Iran, the land of the most beautiful tourist attractions and historical monuments on the Earth has abundant features to showcase the world, making sightseeing enthusiasts to have a glimpse on them before it gets too late. The country consists of many fascinating citadels and castles from all those years ago, making visitors stand in awe and visit them time and again. What you can find below makes you get to know with some of the well-known ones.
Karim Khan Citadel
Located in the heart of Shiraz in Fars province, Karim Khan Citadel manifests one of the most significant monuments of the Zand dynasty in the 18th century, named after the famous King Karim Khan which ruled over Iran and chose Shiraz as the capital. Considered as a part of Zandiyeh complex, the citadel has been constructed by the best architects and artists of the time and with the best materials from other cities and abroad. Functioning differently in various periods of history, the citadel has been used as living quarters, governor’s seat and a prison during the Zand, Qajar and Pahlavi periods respectively. Today, it is a museum operated by Iran's Cultural Heritage Organization.
Located in the southeastern province of Kerman, Iran, Bam Citadel is the largest adobe building in the world. Being in the midst of the vast, endless, gray deserts, it is one of the jewels of Iran’s tourism crown known as the Emerald of the Desert. Registered by UNESCO as a World Heritage Site, this enormous citadel, long famed for its large fortress on the Silk Road, can be traced back to the Achaemenid period (4th to 6th centuries BC) and even beyond. Sadly, in 2003, a disastrous earthquake struck Bam and the surrounding Kerman province, inflicting heavy damage; however, through a precise reconstruction, it retained its glamour and splendor again.
Built during Ilkhanid era, Tabriz Citadel, also known as Alishah Citadel is one of the historical monuments in the center of Tabriz, East Azarbaijan Province which is said that it was used as a military center during the Qajar era, even though other historians believe it was initially used as a mosque. Also, the 28-meter-high citadel was used as an educational center during Safavid era. Currently, it was turned into a new mosque for Friday prayers.
Known as the second largest adobe structure in the world after Bam citadel, Rayen citadel in Kerman province is a medieval mud-brick structure displaying all the architectural elements of a deserted citadel. Dating back its foundation to the pre-Islamic Sassanid era, it used to be inhabited until 150 years ago. Despite several natural disasters, the monument is extremely well preserved and is recognized as one of the most interesting tourist attractions in Iran.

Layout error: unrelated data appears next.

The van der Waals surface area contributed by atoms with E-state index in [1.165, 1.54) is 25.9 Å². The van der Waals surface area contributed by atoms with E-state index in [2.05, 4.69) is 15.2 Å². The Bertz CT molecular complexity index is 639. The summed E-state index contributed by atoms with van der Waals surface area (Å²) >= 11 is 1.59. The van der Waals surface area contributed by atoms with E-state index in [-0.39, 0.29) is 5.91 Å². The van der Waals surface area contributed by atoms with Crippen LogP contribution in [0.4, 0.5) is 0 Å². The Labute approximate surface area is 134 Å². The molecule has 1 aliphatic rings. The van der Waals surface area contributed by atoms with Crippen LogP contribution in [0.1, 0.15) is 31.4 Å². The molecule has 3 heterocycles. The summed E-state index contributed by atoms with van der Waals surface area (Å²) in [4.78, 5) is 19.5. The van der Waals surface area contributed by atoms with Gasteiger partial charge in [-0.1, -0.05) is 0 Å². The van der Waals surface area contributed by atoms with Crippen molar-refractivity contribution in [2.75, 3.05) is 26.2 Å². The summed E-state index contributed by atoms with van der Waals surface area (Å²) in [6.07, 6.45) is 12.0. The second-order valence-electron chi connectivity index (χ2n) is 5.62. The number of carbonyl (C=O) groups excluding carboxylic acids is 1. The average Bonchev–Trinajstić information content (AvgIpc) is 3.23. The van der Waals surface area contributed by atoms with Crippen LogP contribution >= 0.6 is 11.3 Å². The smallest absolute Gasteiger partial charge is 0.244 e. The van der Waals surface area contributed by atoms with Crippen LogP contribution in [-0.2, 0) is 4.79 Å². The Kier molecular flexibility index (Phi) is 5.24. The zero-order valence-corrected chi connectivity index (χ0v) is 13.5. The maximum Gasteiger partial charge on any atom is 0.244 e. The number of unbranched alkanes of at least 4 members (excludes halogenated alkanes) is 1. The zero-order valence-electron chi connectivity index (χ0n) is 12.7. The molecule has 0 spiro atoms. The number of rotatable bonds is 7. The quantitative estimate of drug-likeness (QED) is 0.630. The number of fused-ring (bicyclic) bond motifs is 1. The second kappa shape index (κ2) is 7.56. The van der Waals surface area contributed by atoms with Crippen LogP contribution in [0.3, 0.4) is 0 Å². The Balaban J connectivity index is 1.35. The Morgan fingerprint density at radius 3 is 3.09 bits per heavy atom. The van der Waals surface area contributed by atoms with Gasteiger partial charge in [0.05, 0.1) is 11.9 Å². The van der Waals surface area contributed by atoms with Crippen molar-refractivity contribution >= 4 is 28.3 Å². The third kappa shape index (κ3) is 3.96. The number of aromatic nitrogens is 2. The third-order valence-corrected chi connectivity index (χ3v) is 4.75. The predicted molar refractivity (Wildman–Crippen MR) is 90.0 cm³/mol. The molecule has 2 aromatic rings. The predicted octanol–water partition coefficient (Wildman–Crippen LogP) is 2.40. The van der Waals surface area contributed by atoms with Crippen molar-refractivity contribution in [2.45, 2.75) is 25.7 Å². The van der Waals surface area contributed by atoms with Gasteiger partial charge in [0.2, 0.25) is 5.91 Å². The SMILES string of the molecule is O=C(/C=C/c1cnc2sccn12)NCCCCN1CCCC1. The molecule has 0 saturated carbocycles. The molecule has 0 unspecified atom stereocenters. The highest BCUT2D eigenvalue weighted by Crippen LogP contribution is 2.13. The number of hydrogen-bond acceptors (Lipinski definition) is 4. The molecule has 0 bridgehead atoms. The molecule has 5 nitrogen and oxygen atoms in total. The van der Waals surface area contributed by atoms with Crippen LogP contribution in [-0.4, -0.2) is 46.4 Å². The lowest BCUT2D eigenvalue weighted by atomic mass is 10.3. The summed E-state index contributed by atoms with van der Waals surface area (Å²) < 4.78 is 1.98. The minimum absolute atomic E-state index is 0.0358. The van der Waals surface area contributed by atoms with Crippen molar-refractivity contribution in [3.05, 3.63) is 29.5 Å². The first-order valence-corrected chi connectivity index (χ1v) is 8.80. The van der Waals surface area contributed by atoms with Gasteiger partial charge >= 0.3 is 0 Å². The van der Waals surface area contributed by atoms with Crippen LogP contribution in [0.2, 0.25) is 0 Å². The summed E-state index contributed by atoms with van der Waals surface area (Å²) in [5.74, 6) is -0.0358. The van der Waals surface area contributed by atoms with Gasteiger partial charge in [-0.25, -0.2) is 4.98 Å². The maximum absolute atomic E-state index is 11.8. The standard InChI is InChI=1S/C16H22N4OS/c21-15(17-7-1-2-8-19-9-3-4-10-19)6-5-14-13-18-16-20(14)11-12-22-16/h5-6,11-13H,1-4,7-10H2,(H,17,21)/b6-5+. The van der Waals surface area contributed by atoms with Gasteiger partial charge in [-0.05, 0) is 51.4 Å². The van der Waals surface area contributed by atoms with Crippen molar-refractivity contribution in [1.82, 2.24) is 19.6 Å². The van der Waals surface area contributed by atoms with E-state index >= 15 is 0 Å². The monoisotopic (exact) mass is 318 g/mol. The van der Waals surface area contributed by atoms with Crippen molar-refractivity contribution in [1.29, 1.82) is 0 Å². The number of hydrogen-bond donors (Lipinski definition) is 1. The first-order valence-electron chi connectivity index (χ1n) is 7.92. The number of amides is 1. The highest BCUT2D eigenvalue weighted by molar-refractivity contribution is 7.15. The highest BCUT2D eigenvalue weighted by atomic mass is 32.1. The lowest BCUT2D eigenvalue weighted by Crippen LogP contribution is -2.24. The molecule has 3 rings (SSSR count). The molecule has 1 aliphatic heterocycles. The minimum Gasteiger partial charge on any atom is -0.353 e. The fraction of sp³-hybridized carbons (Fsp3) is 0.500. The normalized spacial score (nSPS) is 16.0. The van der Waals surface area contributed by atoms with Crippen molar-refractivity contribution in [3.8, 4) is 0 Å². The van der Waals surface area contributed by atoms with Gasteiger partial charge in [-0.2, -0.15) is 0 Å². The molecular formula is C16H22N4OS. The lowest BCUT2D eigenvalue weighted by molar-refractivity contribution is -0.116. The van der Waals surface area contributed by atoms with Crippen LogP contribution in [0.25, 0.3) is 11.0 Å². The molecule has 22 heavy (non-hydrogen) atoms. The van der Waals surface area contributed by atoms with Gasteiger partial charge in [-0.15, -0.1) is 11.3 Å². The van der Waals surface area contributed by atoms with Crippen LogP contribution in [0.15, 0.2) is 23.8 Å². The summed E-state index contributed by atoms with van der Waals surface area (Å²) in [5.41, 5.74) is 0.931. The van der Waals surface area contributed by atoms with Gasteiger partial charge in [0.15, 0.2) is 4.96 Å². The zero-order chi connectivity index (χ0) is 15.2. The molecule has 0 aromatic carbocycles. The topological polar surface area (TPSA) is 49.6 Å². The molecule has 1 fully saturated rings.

Located on the ridge of a mountain overlooking the nice Roulkhan village in an area of 2.6 hectares, Roudkhan castle is considered as one of the most amazing historical monuments known as a medieval brick and stone structure in 25 km southwest of Fuman in the northern province of Gilan. Dating back to the Seljuk Dynasty, the architects have used the surrounding mountainous features to construct the fort. In the nearby heights, the Roudkhan River flows from south to north. Having crossed a mountainous twisting path with dense forests, visitors are welcomed by the big entrance gate of the castle.
Situated on top of a large hill in Khorramabad, the capital city of Lorestan province, the huge structure of Falak ol-Aflak castle appears, making visitors enthralled. Build during the Sassanid era (226-651), the castle is flanked by the Khorramabad river running on its eastern and southwestern sides which is a kind of natural protection for this fortress. Also, the residential districts of Khorramabad are visible on the western and northern sides. The castle has also been known as Shapur-Khast or Sabr-Khast Fortress, Dezbaz and Khorramabad Castle.
In Deylam near Roudbar, around 100 kilometers away from the capital Tehran, there is a mountainous castle called Alamut, literally means “Eagle’s Nest.” Unfortunately, the fortress suffered serious destruction by the Mongol invasion in the 13th century. Today, due to its historical significance, the remnants of the castle are being developed as a tourist attraction.